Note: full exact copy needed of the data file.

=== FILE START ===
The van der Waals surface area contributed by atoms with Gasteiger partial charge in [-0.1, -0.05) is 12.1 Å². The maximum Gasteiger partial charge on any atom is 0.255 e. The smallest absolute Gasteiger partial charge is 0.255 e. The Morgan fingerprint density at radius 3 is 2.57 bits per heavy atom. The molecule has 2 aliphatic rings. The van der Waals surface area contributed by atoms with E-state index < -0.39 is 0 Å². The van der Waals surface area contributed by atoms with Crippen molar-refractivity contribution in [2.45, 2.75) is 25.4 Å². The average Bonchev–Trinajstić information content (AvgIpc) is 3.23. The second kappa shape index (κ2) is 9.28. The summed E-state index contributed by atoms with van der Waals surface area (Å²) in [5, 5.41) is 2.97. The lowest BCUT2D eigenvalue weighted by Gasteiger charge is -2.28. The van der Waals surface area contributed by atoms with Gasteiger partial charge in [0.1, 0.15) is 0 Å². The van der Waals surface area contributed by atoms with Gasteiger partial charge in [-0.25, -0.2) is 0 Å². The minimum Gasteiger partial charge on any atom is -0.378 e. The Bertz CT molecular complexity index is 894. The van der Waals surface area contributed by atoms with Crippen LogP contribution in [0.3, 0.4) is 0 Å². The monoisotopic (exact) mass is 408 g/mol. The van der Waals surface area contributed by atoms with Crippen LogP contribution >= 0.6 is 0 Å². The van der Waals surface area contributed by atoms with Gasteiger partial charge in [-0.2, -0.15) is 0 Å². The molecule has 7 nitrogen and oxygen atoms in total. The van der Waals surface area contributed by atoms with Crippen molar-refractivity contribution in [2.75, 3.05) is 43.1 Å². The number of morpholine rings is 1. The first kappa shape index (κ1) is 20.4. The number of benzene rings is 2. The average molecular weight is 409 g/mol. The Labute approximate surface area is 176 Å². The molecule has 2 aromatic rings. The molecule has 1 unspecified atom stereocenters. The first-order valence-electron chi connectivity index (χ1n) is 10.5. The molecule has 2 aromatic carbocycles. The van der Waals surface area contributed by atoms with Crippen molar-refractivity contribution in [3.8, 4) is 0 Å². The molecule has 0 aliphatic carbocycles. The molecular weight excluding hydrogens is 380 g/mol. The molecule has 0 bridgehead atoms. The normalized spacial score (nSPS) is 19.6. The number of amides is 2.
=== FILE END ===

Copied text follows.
The van der Waals surface area contributed by atoms with Gasteiger partial charge in [-0.1, -0.05) is 12.1 Å². The maximum Gasteiger partial charge on any atom is 0.255 e. The smallest absolute Gasteiger partial charge is 0.255 e. The Morgan fingerprint density at radius 3 is 2.57 bits per heavy atom. The molecule has 2 aliphatic rings. The van der Waals surface area contributed by atoms with E-state index < -0.39 is 0 Å². The van der Waals surface area contributed by atoms with Crippen molar-refractivity contribution in [2.45, 2.75) is 25.4 Å². The average Bonchev–Trinajstić information content (AvgIpc) is 3.23. The second kappa shape index (κ2) is 9.28. The summed E-state index contributed by atoms with van der Waals surface area (Å²) in [5, 5.41) is 2.97. The lowest BCUT2D eigenvalue weighted by Gasteiger charge is -2.28. The van der Waals surface area contributed by atoms with Gasteiger partial charge in [0.1, 0.15) is 0 Å². The van der Waals surface area contributed by atoms with Gasteiger partial charge in [-0.25, -0.2) is 0 Å². The minimum Gasteiger partial charge on any atom is -0.378 e. The Bertz CT molecular complexity index is 894. The van der Waals surface area contributed by atoms with Crippen LogP contribution in [0.3, 0.4) is 0 Å². The monoisotopic (exact) mass is 408 g/mol. The van der Waals surface area contributed by atoms with Crippen LogP contribution >= 0.6 is 0 Å². The van der Waals surface area contributed by atoms with Gasteiger partial charge in [-0.2, -0.15) is 0 Å². The molecule has 7 nitrogen and oxygen atoms in total. The van der Waals surface area contributed by atoms with Crippen molar-refractivity contribution in [2.75, 3.05) is 43.1 Å². The number of morpholine rings is 1. The first kappa shape index (κ1) is 20.4. The number of benzene rings is 2. The average molecular weight is 409 g/mol. The Labute approximate surface area is 176 Å². The molecule has 2 aromatic rings. The molecule has 1 unspecified atom stereocenters. The first-order valence-electron chi connectivity index (χ1n) is 10.5. The molecule has 2 aromatic carbocycles. The van der Waals surface area contributed by atoms with Crippen molar-refractivity contribution in [3.8, 4) is 0 Å². The molecule has 0 aliphatic carbocycles. The molecular weight excluding hydrogens is 380 g/mol. The molecule has 0 bridgehead atoms. The normalized spacial score (nSPS) is 19.6. The number of amides is 2.